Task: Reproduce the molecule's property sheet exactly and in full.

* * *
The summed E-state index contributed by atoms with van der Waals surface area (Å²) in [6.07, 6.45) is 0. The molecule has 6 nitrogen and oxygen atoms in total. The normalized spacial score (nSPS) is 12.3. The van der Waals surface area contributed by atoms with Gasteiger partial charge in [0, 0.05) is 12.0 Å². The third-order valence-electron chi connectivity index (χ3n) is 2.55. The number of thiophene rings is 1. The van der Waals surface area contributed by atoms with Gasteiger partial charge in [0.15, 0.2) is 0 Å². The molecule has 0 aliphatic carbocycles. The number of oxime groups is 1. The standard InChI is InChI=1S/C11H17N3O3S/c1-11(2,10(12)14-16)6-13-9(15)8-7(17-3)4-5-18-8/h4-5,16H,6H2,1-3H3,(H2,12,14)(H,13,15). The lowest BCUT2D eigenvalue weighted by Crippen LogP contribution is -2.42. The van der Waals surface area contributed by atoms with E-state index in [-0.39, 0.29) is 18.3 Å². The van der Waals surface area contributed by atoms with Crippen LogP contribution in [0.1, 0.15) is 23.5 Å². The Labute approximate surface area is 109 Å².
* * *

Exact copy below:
The summed E-state index contributed by atoms with van der Waals surface area (Å²) in [6.07, 6.45) is 0. The molecule has 6 nitrogen and oxygen atoms in total. The normalized spacial score (nSPS) is 12.3. The van der Waals surface area contributed by atoms with Gasteiger partial charge in [0, 0.05) is 12.0 Å². The third-order valence-electron chi connectivity index (χ3n) is 2.55. The number of thiophene rings is 1. The van der Waals surface area contributed by atoms with Gasteiger partial charge in [0.15, 0.2) is 0 Å². The molecule has 0 aliphatic carbocycles. The number of oxime groups is 1. The standard InChI is InChI=1S/C11H17N3O3S/c1-11(2,10(12)14-16)6-13-9(15)8-7(17-3)4-5-18-8/h4-5,16H,6H2,1-3H3,(H2,12,14)(H,13,15). The lowest BCUT2D eigenvalue weighted by Crippen LogP contribution is -2.42. The van der Waals surface area contributed by atoms with E-state index in [-0.39, 0.29) is 18.3 Å². The van der Waals surface area contributed by atoms with Crippen LogP contribution in [0.1, 0.15) is 23.5 Å². The Labute approximate surface area is 109 Å².